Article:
Tuesday, April 26, 2011

Bad People Doing Bad Things

This is hard to watch.

But I encourage you to try. After you watch this, who do you blame? Society? Black people? Women? Transgendered people?

Victim Blaming

This is a short post. Hopefully someone who disagrees with me will pop in and answer this question I have.

How does anyone equate this:
"Wearing provocative/slutty clothing while alone in a bad part of town is an irresponsible thing for women to do."
with this:
"It is OK to rape women who are wearing slutty clothing while alone in a bad part of town."

That's it. Simple question.

I understand it's easy to make a similar jump if you assume bad intent on the part of the original proclaimers.

I assume good faith. When people say that women shouldn't wear slutty clothes, they're grasping at straws trying to change SOMETHING that will prevent it from happening again. The rapist, the one who really deserves the blame, has already disappeared into the night. The only person left is the victim. It's wrong that it works this way - and we should try to discourage it.

And the way to discourage it ISN'T by screaming "VICTIM-BLAMER!" at the person offering the offensive advice. I should know - I was once in that position.

What we should do is to calmly and firmly inform them that clothing has nothing to do with if a woman is victimized like that. It's just not an issue.

"Common sense" tells us that the rich people hopping around in their Armani suits and British coupes should be the biggest victims of robbery and carjacking. But alas, it is not the case. Poor folks are most often stolen from.

I want to admit, up front, that I had a problem with "victim blaming" for most of my life. I used to blame the victim. Until the day my car got "broken" into and my GPS unit and CDs were stolen. I complained on Facebook and was blamed for leaving my car unlocked. When I talked to the police they actually chuckled at me when I admitted I had left my car door unlocked. (It wasn't on purpose, I had arms full of groceries and forgot to go back out to lock the car after bringing them in.)

Eventually I realized victim-blaming is in no way limited to rape.

But just a few days ago I found the cure to victim-blaming. It was called "research." In all my life, no one ever took the time to show the evidence that what women wear is not correlated to their chances of sexual assault. But no, they decided to simply call me a victim-blamer and assume bad faith rather than uninformed ignorance. Pity for them and me. But mostly them.

Monday, April 25, 2011

You Might Be an Asshole If ...

So, I took my first stab at making a comment at Feministe. I wasn't going to link there here because I don't like the idea of dogpiling. A bunch of supportive dissident feminists showing up there would quickly turn into a clusterfuck. But the thread has been closed, so I'm not worried about sending folks there.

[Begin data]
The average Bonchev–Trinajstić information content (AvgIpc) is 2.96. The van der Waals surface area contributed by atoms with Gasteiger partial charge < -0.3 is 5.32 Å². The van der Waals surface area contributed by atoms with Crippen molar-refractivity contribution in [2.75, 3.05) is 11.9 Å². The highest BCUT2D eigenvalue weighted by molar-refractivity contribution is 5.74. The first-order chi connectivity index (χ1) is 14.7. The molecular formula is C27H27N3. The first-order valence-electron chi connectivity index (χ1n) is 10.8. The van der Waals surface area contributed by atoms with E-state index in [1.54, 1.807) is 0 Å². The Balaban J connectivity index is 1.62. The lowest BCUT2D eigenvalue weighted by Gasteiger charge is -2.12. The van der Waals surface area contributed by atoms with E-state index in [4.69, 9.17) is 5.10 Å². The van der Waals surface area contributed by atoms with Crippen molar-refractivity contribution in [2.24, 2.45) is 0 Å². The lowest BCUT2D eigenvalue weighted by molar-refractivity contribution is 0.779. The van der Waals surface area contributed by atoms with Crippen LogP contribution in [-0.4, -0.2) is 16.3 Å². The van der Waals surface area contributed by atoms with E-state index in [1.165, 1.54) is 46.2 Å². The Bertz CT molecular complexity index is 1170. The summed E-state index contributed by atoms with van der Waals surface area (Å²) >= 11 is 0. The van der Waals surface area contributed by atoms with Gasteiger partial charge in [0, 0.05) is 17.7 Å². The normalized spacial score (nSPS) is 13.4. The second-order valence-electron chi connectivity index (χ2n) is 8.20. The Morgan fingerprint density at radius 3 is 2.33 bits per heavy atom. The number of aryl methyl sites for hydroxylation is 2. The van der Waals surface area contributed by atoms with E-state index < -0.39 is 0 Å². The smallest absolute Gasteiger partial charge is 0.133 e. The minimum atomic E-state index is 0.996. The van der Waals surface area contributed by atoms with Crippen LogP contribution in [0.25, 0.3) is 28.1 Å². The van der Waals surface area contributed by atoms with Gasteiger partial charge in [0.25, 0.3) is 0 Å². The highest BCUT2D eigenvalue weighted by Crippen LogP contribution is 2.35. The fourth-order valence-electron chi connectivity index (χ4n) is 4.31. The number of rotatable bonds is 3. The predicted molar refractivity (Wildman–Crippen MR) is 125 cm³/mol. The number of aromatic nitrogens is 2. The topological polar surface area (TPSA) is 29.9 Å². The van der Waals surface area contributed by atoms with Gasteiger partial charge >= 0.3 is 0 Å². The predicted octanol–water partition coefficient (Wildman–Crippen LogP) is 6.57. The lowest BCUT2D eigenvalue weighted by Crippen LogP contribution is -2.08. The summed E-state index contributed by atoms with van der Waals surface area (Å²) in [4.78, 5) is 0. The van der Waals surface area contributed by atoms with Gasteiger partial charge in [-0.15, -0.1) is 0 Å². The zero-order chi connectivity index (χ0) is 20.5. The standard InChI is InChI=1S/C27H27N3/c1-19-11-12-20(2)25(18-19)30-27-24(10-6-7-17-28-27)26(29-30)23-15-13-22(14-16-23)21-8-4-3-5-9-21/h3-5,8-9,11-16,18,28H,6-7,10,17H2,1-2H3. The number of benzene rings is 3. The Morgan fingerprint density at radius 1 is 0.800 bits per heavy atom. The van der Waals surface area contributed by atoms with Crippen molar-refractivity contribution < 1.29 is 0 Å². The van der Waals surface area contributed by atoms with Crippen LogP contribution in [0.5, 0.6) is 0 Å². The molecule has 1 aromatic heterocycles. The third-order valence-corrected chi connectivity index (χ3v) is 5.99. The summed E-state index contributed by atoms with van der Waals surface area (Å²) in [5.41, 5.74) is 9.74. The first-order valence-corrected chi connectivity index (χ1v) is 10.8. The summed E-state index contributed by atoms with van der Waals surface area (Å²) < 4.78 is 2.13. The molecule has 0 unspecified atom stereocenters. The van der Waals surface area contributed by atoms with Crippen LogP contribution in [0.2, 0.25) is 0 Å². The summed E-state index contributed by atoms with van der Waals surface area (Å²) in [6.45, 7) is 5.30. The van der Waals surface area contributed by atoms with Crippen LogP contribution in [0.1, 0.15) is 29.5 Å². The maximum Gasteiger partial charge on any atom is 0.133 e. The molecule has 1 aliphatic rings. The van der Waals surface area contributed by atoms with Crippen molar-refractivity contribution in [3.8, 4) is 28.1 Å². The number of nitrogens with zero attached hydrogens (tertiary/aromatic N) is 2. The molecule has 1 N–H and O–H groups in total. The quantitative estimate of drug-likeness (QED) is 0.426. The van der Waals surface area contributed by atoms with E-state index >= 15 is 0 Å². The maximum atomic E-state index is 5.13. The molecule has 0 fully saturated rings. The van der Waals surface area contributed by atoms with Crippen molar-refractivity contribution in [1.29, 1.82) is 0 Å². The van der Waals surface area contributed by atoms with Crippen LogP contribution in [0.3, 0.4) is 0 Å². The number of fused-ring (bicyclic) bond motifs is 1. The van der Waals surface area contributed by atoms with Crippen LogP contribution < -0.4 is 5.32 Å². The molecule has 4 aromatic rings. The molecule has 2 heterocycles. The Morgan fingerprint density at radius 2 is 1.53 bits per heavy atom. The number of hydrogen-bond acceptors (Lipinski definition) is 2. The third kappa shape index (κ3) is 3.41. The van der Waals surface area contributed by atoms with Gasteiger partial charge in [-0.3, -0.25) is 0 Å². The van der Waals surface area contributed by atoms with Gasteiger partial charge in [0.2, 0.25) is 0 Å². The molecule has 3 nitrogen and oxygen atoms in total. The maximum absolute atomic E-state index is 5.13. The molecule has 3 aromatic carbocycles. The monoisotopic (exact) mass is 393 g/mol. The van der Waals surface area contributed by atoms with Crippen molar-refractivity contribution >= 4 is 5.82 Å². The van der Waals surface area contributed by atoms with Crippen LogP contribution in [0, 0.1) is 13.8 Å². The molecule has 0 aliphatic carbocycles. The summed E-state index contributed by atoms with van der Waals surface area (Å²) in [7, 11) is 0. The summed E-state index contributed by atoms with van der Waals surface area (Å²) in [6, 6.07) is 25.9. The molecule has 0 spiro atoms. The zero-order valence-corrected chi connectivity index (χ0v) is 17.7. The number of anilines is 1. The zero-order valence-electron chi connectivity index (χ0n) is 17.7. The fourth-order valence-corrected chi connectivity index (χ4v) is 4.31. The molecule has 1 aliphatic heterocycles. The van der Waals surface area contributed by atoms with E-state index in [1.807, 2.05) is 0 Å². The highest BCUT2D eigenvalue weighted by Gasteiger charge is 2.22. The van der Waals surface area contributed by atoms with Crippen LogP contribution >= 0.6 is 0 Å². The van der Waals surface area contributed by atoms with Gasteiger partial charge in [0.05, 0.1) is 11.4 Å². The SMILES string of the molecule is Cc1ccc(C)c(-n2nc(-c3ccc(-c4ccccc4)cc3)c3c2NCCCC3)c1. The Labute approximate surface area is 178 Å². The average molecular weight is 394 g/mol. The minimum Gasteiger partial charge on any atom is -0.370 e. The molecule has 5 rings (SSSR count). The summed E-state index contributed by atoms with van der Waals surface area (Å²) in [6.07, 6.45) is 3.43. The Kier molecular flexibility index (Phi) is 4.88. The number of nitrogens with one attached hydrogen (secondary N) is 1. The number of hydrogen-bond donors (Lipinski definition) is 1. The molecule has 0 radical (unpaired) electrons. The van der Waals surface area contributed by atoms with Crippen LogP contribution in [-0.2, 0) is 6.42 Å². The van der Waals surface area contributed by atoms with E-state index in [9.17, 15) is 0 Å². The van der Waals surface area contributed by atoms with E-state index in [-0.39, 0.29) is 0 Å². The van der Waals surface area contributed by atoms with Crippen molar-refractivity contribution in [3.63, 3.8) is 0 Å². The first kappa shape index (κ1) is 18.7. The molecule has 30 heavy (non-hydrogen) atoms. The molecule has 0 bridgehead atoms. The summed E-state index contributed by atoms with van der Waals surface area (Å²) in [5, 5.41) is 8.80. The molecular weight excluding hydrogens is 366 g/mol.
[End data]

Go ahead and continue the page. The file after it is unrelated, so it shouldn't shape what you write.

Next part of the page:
It was closed because of an asshole infestation. I might've been one - I'm not sure.

For the relatively small commenting crowds that show up at non-controversial posts at Feministe, I feel that I could do a decent job on my own of representing dissent. The reason is that if you (as a dissenter) have one point you want to contest, and someone who agrees with you ... oh fuck it. Analogy time:

You make the complaint to the "Baker's Bureau" council that they are selling fattening cupcakes at Store #5. Valid retorts come back from the council saying that the cupcakes aren't that fattening, they don't sell many, etc. An invalid retort comes back saying that the milkshake stand next door to Store #5 is just as bad and you should go bother them.

It's easy for you to say "No, I'm talking to you about your cupcakes at Store #5, don't bring in other issues."

With me?

Now imagine another person, angry with the Baker's Bureau about Store #5 appears next to you and shouts out "Store #5 sells honey-drizzled croissants, as well, with the same calorie count as the cupcakes!"

Yes, Honey-Croissant-Person is on your side, and almost certainly agrees with you about the cupcakes. They are an ally.

But if you are just looking for an answer from the Baker's Bureau about those damn cupcakes, you don't want to start talking about croissants!

I hope that wasn't too hard to follow.

Back to the Anxiety post: My first post was an honest question: if women are more anxious than men, and this study says it's because of the way we're raised, how SHOULD we raise our children? I also threw in there a reference to the high rate of male suicide -because anxiety plays a role in any suicide.

I thought I was on-topic with this. I don't think it got off-topic until Eve posted, claiming that the anxiety women experience could be correlated to "the constant stress of being threatened with sexual violence."

She derailed the conversation about female anxiety into blaming rape culture.
Her original correlation was related to this finding about infant mortality among minorities:

She bought the story as reported hook, line and sinker. She turned "racism may affect infant mortality" to "sexism certainly affects female anxiety" with ZERO link in between.

The thread quickly went down hill from there, and I don't blame Jill for closing it. I didn't intend on stirring up that much shit, and I don't even know how culpable I am.

Eventually, PrettyAmiable turned my rhetorical question into a weapon and I knew the thread was lost. She really thought that I was asking "Do all women feel like you do?" was one I honestly expected an answer to, so she came back with a snarky "Well, I happen to know that all women feel exactly as I do all the time."